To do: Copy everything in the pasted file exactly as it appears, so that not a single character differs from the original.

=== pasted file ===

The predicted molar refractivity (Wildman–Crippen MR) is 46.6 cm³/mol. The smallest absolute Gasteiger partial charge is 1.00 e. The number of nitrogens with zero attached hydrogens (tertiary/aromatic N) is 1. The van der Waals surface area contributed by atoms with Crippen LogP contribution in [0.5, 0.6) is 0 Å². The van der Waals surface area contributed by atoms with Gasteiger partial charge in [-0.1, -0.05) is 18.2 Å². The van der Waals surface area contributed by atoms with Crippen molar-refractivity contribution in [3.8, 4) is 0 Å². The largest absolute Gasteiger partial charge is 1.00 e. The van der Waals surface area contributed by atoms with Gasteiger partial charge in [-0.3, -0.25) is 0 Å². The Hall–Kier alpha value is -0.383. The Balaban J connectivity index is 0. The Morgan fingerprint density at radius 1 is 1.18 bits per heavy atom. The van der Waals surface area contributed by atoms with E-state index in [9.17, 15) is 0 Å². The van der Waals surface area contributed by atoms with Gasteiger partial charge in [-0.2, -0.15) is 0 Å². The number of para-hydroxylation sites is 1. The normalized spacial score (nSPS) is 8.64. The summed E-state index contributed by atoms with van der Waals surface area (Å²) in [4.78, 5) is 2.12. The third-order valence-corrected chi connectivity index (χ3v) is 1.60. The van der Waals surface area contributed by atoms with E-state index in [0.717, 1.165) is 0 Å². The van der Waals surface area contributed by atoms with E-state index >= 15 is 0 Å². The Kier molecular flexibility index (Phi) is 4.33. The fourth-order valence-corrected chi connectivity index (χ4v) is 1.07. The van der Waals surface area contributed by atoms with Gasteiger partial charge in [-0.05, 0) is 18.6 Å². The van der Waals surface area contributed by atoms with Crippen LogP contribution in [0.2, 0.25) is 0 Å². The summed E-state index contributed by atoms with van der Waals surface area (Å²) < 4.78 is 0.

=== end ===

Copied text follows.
The predicted molar refractivity (Wildman–Crippen MR) is 46.6 cm³/mol. The smallest absolute Gasteiger partial charge is 1.00 e. The number of nitrogens with zero attached hydrogens (tertiary/aromatic N) is 1. The van der Waals surface area contributed by atoms with Crippen LogP contribution in [0.5, 0.6) is 0 Å². The van der Waals surface area contributed by atoms with Gasteiger partial charge in [-0.1, -0.05) is 18.2 Å². The van der Waals surface area contributed by atoms with Crippen molar-refractivity contribution in [3.8, 4) is 0 Å². The largest absolute Gasteiger partial charge is 1.00 e. The van der Waals surface area contributed by atoms with Gasteiger partial charge in [-0.3, -0.25) is 0 Å². The Hall–Kier alpha value is -0.383. The Balaban J connectivity index is 0. The Morgan fingerprint density at radius 1 is 1.18 bits per heavy atom. The van der Waals surface area contributed by atoms with E-state index in [9.17, 15) is 0 Å². The van der Waals surface area contributed by atoms with Gasteiger partial charge in [-0.2, -0.15) is 0 Å². The number of para-hydroxylation sites is 1. The normalized spacial score (nSPS) is 8.64. The summed E-state index contributed by atoms with van der Waals surface area (Å²) in [4.78, 5) is 2.12. The third-order valence-corrected chi connectivity index (χ3v) is 1.60. The van der Waals surface area contributed by atoms with E-state index in [0.717, 1.165) is 0 Å². The van der Waals surface area contributed by atoms with E-state index >= 15 is 0 Å². The Kier molecular flexibility index (Phi) is 4.33. The fourth-order valence-corrected chi connectivity index (χ4v) is 1.07. The van der Waals surface area contributed by atoms with Gasteiger partial charge in [-0.05, 0) is 18.6 Å². The van der Waals surface area contributed by atoms with Crippen LogP contribution in [0.2, 0.25) is 0 Å². The summed E-state index contributed by atoms with van der Waals surface area (Å²) < 4.78 is 0.